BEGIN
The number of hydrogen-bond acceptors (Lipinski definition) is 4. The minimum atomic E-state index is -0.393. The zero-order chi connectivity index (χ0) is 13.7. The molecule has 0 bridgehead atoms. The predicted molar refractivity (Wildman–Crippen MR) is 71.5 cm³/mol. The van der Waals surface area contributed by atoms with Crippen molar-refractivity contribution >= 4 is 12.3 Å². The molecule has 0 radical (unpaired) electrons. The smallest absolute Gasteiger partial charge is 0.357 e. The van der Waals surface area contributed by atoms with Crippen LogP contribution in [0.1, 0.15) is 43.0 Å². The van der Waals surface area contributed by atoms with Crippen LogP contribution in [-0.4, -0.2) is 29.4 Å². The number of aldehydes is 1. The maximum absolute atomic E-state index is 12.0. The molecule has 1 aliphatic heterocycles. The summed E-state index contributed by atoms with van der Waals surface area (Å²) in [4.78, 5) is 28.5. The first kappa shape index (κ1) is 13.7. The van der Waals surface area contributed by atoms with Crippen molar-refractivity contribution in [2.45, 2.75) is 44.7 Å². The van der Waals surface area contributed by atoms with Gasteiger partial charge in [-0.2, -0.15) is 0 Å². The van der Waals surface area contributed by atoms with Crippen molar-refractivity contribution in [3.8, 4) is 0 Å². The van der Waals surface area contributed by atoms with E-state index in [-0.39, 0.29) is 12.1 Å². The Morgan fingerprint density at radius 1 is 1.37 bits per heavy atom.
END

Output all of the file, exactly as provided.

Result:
The number of hydrogen-bond acceptors (Lipinski definition) is 4. The minimum atomic E-state index is -0.393. The zero-order chi connectivity index (χ0) is 13.7. The molecule has 0 bridgehead atoms. The predicted molar refractivity (Wildman–Crippen MR) is 71.5 cm³/mol. The van der Waals surface area contributed by atoms with Crippen molar-refractivity contribution >= 4 is 12.3 Å². The molecule has 0 radical (unpaired) electrons. The smallest absolute Gasteiger partial charge is 0.357 e. The van der Waals surface area contributed by atoms with Crippen LogP contribution in [0.1, 0.15) is 43.0 Å². The van der Waals surface area contributed by atoms with Crippen LogP contribution in [-0.4, -0.2) is 29.4 Å². The number of aldehydes is 1. The maximum absolute atomic E-state index is 12.0. The molecule has 1 aliphatic heterocycles. The summed E-state index contributed by atoms with van der Waals surface area (Å²) in [4.78, 5) is 28.5. The first kappa shape index (κ1) is 13.7. The van der Waals surface area contributed by atoms with Crippen molar-refractivity contribution in [2.45, 2.75) is 44.7 Å². The van der Waals surface area contributed by atoms with Gasteiger partial charge in [-0.2, -0.15) is 0 Å². The van der Waals surface area contributed by atoms with Crippen molar-refractivity contribution in [3.8, 4) is 0 Å². The van der Waals surface area contributed by atoms with E-state index in [-0.39, 0.29) is 12.1 Å². The Morgan fingerprint density at radius 1 is 1.37 bits per heavy atom.